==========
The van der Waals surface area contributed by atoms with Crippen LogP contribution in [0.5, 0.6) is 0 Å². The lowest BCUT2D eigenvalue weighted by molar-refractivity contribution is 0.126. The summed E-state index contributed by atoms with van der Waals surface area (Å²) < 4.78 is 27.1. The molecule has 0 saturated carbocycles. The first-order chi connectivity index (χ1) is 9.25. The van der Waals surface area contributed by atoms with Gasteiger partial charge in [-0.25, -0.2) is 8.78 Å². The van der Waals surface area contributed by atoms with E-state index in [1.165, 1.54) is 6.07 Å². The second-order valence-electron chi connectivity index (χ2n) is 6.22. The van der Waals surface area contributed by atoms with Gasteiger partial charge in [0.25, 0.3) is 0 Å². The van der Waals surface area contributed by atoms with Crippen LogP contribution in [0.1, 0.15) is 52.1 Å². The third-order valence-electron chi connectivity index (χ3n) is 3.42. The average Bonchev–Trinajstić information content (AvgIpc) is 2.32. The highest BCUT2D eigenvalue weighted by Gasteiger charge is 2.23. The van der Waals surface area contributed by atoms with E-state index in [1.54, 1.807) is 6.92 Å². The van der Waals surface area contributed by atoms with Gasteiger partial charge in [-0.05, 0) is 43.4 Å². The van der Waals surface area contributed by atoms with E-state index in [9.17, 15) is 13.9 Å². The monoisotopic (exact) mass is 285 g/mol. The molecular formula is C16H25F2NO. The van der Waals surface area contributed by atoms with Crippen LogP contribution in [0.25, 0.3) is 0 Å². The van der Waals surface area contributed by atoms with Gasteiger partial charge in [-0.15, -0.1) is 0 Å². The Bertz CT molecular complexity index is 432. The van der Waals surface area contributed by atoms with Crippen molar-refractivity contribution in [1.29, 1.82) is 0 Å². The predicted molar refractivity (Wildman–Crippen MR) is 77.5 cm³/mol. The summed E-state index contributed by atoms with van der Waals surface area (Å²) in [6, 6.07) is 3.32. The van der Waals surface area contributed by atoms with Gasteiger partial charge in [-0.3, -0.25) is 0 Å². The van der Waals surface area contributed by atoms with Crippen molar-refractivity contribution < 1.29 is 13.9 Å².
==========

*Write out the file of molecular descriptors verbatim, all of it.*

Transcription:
The van der Waals surface area contributed by atoms with Crippen LogP contribution in [0.5, 0.6) is 0 Å². The lowest BCUT2D eigenvalue weighted by molar-refractivity contribution is 0.126. The summed E-state index contributed by atoms with van der Waals surface area (Å²) < 4.78 is 27.1. The molecule has 0 saturated carbocycles. The first-order chi connectivity index (χ1) is 9.25. The van der Waals surface area contributed by atoms with Gasteiger partial charge in [-0.25, -0.2) is 8.78 Å². The van der Waals surface area contributed by atoms with E-state index in [1.165, 1.54) is 6.07 Å². The second-order valence-electron chi connectivity index (χ2n) is 6.22. The van der Waals surface area contributed by atoms with Gasteiger partial charge in [0.25, 0.3) is 0 Å². The van der Waals surface area contributed by atoms with Crippen LogP contribution in [0.1, 0.15) is 52.1 Å². The third-order valence-electron chi connectivity index (χ3n) is 3.42. The average Bonchev–Trinajstić information content (AvgIpc) is 2.32. The highest BCUT2D eigenvalue weighted by Gasteiger charge is 2.23. The van der Waals surface area contributed by atoms with E-state index in [1.54, 1.807) is 6.92 Å². The van der Waals surface area contributed by atoms with Gasteiger partial charge in [-0.05, 0) is 43.4 Å². The van der Waals surface area contributed by atoms with E-state index in [9.17, 15) is 13.9 Å². The monoisotopic (exact) mass is 285 g/mol. The molecular formula is C16H25F2NO. The van der Waals surface area contributed by atoms with Crippen LogP contribution in [0.25, 0.3) is 0 Å². The van der Waals surface area contributed by atoms with Gasteiger partial charge in [-0.15, -0.1) is 0 Å². The Bertz CT molecular complexity index is 432. The van der Waals surface area contributed by atoms with Crippen molar-refractivity contribution in [1.29, 1.82) is 0 Å². The predicted molar refractivity (Wildman–Crippen MR) is 77.5 cm³/mol. The summed E-state index contributed by atoms with van der Waals surface area (Å²) in [6, 6.07) is 3.32. The van der Waals surface area contributed by atoms with Gasteiger partial charge in [-0.3, -0.25) is 0 Å². The van der Waals surface area contributed by atoms with Crippen molar-refractivity contribution < 1.29 is 13.9 Å².